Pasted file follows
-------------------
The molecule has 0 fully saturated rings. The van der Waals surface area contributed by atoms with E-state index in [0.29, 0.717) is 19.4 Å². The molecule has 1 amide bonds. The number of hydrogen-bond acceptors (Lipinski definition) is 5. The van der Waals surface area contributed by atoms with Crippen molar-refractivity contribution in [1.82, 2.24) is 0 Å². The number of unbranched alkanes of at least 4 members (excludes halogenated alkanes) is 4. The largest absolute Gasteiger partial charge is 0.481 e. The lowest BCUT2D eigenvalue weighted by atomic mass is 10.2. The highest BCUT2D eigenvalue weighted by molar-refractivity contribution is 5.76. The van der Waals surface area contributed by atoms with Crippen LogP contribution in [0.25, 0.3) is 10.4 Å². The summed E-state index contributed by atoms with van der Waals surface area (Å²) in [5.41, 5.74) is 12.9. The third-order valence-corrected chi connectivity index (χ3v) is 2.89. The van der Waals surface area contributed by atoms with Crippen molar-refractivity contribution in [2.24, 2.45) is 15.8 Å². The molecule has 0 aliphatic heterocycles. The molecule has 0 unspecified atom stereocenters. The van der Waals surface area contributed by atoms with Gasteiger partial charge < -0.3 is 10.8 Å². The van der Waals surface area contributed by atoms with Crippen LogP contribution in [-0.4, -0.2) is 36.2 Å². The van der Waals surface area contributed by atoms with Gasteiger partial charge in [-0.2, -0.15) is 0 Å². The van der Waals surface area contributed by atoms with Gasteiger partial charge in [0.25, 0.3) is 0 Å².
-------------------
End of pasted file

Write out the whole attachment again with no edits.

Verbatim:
The molecule has 0 fully saturated rings. The van der Waals surface area contributed by atoms with E-state index in [0.29, 0.717) is 19.4 Å². The molecule has 1 amide bonds. The number of hydrogen-bond acceptors (Lipinski definition) is 5. The van der Waals surface area contributed by atoms with Crippen molar-refractivity contribution in [1.82, 2.24) is 0 Å². The number of unbranched alkanes of at least 4 members (excludes halogenated alkanes) is 4. The largest absolute Gasteiger partial charge is 0.481 e. The lowest BCUT2D eigenvalue weighted by atomic mass is 10.2. The highest BCUT2D eigenvalue weighted by molar-refractivity contribution is 5.76. The van der Waals surface area contributed by atoms with Crippen LogP contribution in [0.25, 0.3) is 10.4 Å². The summed E-state index contributed by atoms with van der Waals surface area (Å²) in [5.41, 5.74) is 12.9. The third-order valence-corrected chi connectivity index (χ3v) is 2.89. The van der Waals surface area contributed by atoms with Crippen molar-refractivity contribution in [2.24, 2.45) is 15.8 Å². The molecule has 0 aliphatic heterocycles. The molecule has 0 unspecified atom stereocenters. The van der Waals surface area contributed by atoms with Gasteiger partial charge < -0.3 is 10.8 Å². The van der Waals surface area contributed by atoms with Crippen LogP contribution in [-0.4, -0.2) is 36.2 Å². The van der Waals surface area contributed by atoms with Gasteiger partial charge in [-0.2, -0.15) is 0 Å². The van der Waals surface area contributed by atoms with Gasteiger partial charge in [0.25, 0.3) is 0 Å².